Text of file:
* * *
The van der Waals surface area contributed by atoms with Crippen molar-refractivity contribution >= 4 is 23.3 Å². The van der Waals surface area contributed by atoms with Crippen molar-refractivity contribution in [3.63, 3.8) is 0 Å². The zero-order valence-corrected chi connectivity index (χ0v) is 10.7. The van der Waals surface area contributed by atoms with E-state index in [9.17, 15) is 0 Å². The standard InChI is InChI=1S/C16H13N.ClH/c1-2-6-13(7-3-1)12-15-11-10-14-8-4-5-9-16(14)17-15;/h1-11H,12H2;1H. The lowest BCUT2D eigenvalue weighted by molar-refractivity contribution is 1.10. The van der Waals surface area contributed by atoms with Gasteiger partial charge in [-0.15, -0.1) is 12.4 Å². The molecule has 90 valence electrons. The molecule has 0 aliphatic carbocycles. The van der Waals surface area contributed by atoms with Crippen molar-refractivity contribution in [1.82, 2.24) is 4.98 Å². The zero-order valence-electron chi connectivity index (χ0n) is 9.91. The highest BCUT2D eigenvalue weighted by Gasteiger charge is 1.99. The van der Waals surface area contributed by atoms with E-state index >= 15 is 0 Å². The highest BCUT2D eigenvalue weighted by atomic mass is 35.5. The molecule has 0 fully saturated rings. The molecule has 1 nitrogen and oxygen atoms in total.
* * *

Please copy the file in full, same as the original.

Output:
The van der Waals surface area contributed by atoms with Crippen molar-refractivity contribution >= 4 is 23.3 Å². The van der Waals surface area contributed by atoms with Crippen molar-refractivity contribution in [3.63, 3.8) is 0 Å². The zero-order valence-corrected chi connectivity index (χ0v) is 10.7. The van der Waals surface area contributed by atoms with E-state index in [9.17, 15) is 0 Å². The standard InChI is InChI=1S/C16H13N.ClH/c1-2-6-13(7-3-1)12-15-11-10-14-8-4-5-9-16(14)17-15;/h1-11H,12H2;1H. The lowest BCUT2D eigenvalue weighted by molar-refractivity contribution is 1.10. The van der Waals surface area contributed by atoms with Gasteiger partial charge in [-0.15, -0.1) is 12.4 Å². The molecule has 90 valence electrons. The molecule has 0 aliphatic carbocycles. The van der Waals surface area contributed by atoms with Crippen molar-refractivity contribution in [1.82, 2.24) is 4.98 Å². The zero-order valence-electron chi connectivity index (χ0n) is 9.91. The highest BCUT2D eigenvalue weighted by Gasteiger charge is 1.99. The van der Waals surface area contributed by atoms with E-state index >= 15 is 0 Å². The highest BCUT2D eigenvalue weighted by atomic mass is 35.5. The molecule has 0 fully saturated rings. The molecule has 1 nitrogen and oxygen atoms in total.